• by evilviper ( 135110 ) on Thursday June 05, 2014 @11:15AM (#47172019) Journal

    The obvious problems here is #3/#4 merging meaning less consumer choice and higher prices and worse customer service ahead.

    CHOICE: 2 bowls of candy, and 2 bowls of steaming dog crap, isn't a lot of "consumer choice". If a merger turns that into 3 bowls of candy, then consumers will have MORE choice as a result of the merger. That's a big "IF," but both outcomes are possible.

    PRICES: While prices could rise a bit, AT&T and Verizon are both desperate to get a foothold in the prepaid cellular market. To do so, they have dirt-cheap service plans that are nearly competitive with Sprint and T-Mobile, without that whole lousy coverage issue. I don't see how SprinTMobile will be able to raise their prices much, without losing all their customers to pre-paid plans from the big two.

  • by businessnerd ( 1009815 ) on Thursday June 05, 2014 @11:25AM (#47172091)
    This has become much less of a challenge than it would have been only just a few years ago. With more of the handset makers moving to the strategy of one device across all carriers and the carrier exclusive model almost dead (thankfully), most customers who have bought a mid to high end smartphone in the past two years likely already have both CDMA and GSM radios. I know at least if you have CDMA, you most likely also have GSM, not sure if the other way around holds true. In the short term, they will obviously have to maintain two networks, but over the long term, they need to pick one and begin to transition everyone over. If I were them, I would pick GSM simply because it is much closer to be a "standard" than CDMA and has a very strong global presence. This makes them more appealing to those moving from overseas and further strengthens the appeal of GSM in the US (If I choose Sprint but end up unhappy, I can take my phone to AT&T, but if I choose Verizon, my phone is stuck with Verizon). For transitioning, there is the very slow way: every new handset sold defaults to GSM until there are no more CDMAs (or few enough to pull the plug). They will also likely heavily promote cheap/free upgrades for anyone still on CDMA to speed things up. Or there is the quick way. Everyone has until X date to switch to GSM, and by the way, we have a lot of cheap/free phones to choose from, plus those new flagships that you know you gotta have right now. Slow is expensive, but will piss off less customers, the other will be cheaper, but could piss off more customers. AT&T and Verizon could also captitalize on those disgruntled customers and make it very easy and cost effective to switch (especially Verizon if Sprint chooses GSM and their CDMA customers want to bail). So in conclusion, it is a challenge, but not one without a solution, and nowadays, is a lot easier to solve.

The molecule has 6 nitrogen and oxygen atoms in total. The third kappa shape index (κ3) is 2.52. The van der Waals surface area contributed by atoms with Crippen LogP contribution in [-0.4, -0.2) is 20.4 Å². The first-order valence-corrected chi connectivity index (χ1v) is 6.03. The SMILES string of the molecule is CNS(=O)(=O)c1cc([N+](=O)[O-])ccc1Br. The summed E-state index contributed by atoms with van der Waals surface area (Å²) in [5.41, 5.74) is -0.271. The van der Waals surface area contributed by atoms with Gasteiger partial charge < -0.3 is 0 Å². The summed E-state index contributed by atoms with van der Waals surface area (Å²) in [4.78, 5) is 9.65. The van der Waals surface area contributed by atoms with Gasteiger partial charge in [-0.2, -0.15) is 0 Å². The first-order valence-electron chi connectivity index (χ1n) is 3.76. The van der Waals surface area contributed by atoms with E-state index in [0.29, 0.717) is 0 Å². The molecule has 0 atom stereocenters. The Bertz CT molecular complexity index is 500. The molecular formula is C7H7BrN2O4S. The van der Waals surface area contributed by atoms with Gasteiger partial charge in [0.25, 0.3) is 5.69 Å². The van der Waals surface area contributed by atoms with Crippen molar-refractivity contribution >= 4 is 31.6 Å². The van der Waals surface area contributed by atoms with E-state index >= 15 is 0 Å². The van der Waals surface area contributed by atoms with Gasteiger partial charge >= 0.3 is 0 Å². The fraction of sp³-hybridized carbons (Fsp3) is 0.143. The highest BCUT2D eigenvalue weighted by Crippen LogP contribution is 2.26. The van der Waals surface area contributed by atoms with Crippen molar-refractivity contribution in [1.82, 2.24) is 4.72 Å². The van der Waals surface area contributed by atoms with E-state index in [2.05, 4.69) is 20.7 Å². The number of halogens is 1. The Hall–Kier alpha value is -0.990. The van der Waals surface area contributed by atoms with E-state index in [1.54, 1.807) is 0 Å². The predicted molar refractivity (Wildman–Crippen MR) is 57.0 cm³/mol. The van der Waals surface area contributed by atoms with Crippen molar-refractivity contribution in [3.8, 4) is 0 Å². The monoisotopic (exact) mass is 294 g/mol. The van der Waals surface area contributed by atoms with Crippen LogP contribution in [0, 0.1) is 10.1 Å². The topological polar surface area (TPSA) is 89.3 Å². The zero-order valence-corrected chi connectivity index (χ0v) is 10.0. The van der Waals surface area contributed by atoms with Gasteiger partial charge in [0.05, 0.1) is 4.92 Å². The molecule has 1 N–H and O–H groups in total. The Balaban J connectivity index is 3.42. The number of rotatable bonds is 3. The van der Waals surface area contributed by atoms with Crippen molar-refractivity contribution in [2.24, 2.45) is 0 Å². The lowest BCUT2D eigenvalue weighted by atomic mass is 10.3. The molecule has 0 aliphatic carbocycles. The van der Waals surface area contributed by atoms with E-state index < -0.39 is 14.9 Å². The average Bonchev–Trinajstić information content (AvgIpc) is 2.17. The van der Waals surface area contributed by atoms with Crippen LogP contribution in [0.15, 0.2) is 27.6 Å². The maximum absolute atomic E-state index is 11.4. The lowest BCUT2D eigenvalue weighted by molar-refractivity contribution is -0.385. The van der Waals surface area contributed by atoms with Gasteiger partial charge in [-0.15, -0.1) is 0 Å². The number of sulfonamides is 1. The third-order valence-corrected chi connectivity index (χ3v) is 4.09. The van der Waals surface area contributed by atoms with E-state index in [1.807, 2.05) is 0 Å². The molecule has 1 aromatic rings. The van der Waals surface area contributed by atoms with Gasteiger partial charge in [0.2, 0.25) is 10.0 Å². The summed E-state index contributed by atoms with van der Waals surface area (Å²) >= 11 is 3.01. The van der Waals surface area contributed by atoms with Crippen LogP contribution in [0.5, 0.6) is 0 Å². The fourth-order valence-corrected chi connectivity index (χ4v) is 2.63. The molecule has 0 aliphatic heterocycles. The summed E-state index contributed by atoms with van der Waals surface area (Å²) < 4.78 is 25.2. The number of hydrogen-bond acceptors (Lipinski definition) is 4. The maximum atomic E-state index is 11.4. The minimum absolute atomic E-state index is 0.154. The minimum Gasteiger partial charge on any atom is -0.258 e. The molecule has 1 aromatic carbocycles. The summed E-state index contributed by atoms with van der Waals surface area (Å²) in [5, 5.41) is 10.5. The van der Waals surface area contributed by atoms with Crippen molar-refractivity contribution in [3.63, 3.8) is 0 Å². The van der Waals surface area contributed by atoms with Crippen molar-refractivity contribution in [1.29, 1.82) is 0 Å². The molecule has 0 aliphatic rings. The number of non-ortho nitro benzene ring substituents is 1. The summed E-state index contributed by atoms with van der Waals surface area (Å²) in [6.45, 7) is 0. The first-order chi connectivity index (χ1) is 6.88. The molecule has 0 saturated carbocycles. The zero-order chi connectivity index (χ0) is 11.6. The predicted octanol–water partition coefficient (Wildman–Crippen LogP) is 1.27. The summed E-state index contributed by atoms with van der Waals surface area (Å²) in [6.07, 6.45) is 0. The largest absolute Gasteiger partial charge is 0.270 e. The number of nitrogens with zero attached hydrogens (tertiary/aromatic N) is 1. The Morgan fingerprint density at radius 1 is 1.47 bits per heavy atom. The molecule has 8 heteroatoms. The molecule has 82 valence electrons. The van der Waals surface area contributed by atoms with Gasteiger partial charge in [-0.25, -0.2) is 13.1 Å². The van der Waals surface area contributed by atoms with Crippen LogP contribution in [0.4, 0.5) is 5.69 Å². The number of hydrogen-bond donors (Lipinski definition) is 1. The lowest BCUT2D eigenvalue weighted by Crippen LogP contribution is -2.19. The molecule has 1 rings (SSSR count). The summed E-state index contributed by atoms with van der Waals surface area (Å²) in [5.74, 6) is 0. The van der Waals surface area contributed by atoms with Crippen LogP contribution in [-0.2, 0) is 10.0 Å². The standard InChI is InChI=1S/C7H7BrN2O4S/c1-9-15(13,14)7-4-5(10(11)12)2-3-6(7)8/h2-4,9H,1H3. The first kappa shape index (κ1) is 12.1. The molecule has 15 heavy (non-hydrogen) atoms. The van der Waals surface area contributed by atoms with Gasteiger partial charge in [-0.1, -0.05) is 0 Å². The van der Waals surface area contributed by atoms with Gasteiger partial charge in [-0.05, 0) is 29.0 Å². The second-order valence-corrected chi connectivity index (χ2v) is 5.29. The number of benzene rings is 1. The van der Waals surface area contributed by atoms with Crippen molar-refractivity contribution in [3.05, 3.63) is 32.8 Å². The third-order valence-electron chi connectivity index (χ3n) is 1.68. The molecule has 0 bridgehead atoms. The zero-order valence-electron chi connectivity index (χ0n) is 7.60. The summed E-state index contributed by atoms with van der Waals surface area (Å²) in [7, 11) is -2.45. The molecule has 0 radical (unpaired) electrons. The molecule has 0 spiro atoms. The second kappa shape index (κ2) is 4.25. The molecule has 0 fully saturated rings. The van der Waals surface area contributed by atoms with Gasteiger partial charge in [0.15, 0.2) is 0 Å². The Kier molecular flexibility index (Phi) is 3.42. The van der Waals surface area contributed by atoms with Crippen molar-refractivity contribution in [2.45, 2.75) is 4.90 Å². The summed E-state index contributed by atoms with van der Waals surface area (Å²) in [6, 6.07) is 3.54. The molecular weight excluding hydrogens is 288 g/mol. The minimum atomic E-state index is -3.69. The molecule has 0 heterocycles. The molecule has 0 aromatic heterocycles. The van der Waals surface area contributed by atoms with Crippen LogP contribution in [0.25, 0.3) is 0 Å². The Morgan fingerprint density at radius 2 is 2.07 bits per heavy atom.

• by schnell ( 163007 ) <(ten.llenhcs) (ta) (em)> on Thursday June 05, 2014 @12:37PM (#47172703) Homepage

    Now, if they had to give back both spectrum and exclusive rights to some of their infrastructure so that competitors can come in, that would be a fix that might work.

    This is the thing I think people don't understand about the US cellular industry - you can't try to "create" a new competitor because it will fail. The reason is that cellular business is all about scale - precisely the thing that is driving the T-Mo/Sprint acquistion. Fundamentally, you need to have the same 30-40K+ cell towers to cover most of the population centers in the US whether you have one million users, 10 million, or 100 million. When you are distributing that same infrastructure costs across fewer users, your economics are far worse than the big guys and it's very very difficult to compete. Additionally, size brings additional benefits such as more clout when negotiating device costs from Apple or Samsung, better deals with network infrastructure providers, etc. Scale is everything.

    So the problem with bringing in a new competitor is that it will take them many years to even get to a point equivalent to today's T-Mobile, which is struggling to make ends meet with a national network supporting 25 million users. Even if you subsidized out of taxpayer pockets the spectrum and some of the infrastructure, you'd just be propping up a company for the sake of competition that would have to merge/get bought by someone else eventually or remain uncompetitive on pricing and probably go out of business.

    It's unfortunate for a variety of reasons... but when you have businesses with a high financial barrier to entry and a model that grows efficiency with scale, economically speaking you will always see a trend towards consolidation to the minimum number of viable players.

  • noooooo! (Score:5, Insightful)

    by whistlingtony ( 691548 ) on Thursday June 05, 2014 @12:48PM (#47172819)